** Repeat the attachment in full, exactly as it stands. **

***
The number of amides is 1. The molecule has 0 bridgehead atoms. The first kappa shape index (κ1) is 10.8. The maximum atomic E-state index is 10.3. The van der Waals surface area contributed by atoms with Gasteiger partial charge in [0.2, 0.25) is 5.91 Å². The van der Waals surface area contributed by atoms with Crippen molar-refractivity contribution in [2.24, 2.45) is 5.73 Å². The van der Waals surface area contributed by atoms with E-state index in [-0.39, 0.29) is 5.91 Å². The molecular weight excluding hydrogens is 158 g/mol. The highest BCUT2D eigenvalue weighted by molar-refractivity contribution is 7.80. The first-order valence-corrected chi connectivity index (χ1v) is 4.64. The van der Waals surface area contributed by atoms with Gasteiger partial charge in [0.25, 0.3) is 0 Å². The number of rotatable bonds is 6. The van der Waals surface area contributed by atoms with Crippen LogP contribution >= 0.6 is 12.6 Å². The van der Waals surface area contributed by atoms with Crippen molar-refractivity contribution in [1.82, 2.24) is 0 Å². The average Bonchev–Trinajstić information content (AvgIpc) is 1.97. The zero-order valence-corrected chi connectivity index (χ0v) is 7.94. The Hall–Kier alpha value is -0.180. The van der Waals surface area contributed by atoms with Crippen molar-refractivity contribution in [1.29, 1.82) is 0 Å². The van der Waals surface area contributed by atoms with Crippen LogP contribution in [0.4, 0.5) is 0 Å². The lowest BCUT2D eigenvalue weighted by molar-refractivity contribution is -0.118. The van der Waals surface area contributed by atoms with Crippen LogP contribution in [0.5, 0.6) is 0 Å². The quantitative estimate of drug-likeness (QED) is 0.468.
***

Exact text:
The number of amides is 1. The molecule has 0 bridgehead atoms. The first kappa shape index (κ1) is 10.8. The maximum atomic E-state index is 10.3. The van der Waals surface area contributed by atoms with Gasteiger partial charge in [0.2, 0.25) is 5.91 Å². The van der Waals surface area contributed by atoms with Crippen molar-refractivity contribution in [2.24, 2.45) is 5.73 Å². The van der Waals surface area contributed by atoms with E-state index in [-0.39, 0.29) is 5.91 Å². The molecular weight excluding hydrogens is 158 g/mol. The highest BCUT2D eigenvalue weighted by molar-refractivity contribution is 7.80. The first-order valence-corrected chi connectivity index (χ1v) is 4.64. The van der Waals surface area contributed by atoms with Gasteiger partial charge in [0.25, 0.3) is 0 Å². The number of rotatable bonds is 6. The van der Waals surface area contributed by atoms with Crippen LogP contribution >= 0.6 is 12.6 Å². The van der Waals surface area contributed by atoms with Crippen molar-refractivity contribution in [1.82, 2.24) is 0 Å². The average Bonchev–Trinajstić information content (AvgIpc) is 1.97. The zero-order valence-corrected chi connectivity index (χ0v) is 7.94. The Hall–Kier alpha value is -0.180. The van der Waals surface area contributed by atoms with Crippen molar-refractivity contribution in [1.29, 1.82) is 0 Å². The van der Waals surface area contributed by atoms with Crippen LogP contribution in [0.4, 0.5) is 0 Å². The lowest BCUT2D eigenvalue weighted by molar-refractivity contribution is -0.118. The van der Waals surface area contributed by atoms with Crippen LogP contribution in [0.5, 0.6) is 0 Å². The quantitative estimate of drug-likeness (QED) is 0.468.